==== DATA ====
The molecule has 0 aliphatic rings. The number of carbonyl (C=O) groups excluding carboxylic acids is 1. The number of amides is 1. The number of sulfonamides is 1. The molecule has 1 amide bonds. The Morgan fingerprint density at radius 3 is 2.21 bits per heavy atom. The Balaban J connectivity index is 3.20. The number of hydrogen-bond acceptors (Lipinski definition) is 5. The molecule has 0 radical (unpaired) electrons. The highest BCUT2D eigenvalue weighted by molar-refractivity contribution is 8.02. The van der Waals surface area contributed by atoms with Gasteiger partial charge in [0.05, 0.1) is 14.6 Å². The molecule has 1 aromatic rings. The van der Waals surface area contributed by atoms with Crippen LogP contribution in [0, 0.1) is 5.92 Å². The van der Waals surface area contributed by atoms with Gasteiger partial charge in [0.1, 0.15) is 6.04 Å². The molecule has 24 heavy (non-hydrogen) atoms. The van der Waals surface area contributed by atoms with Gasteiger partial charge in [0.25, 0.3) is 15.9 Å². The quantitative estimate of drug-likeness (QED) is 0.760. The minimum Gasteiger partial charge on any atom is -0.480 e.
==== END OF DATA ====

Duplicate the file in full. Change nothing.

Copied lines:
The molecule has 0 aliphatic rings. The number of carbonyl (C=O) groups excluding carboxylic acids is 1. The number of amides is 1. The number of sulfonamides is 1. The molecule has 1 amide bonds. The Morgan fingerprint density at radius 3 is 2.21 bits per heavy atom. The Balaban J connectivity index is 3.20. The number of hydrogen-bond acceptors (Lipinski definition) is 5. The molecule has 0 radical (unpaired) electrons. The highest BCUT2D eigenvalue weighted by molar-refractivity contribution is 8.02. The van der Waals surface area contributed by atoms with Gasteiger partial charge in [0.05, 0.1) is 14.6 Å². The molecule has 1 aromatic rings. The van der Waals surface area contributed by atoms with Crippen LogP contribution in [0, 0.1) is 5.92 Å². The van der Waals surface area contributed by atoms with Gasteiger partial charge in [0.1, 0.15) is 6.04 Å². The molecule has 24 heavy (non-hydrogen) atoms. The van der Waals surface area contributed by atoms with Gasteiger partial charge in [0.25, 0.3) is 15.9 Å². The quantitative estimate of drug-likeness (QED) is 0.760. The minimum Gasteiger partial charge on any atom is -0.480 e.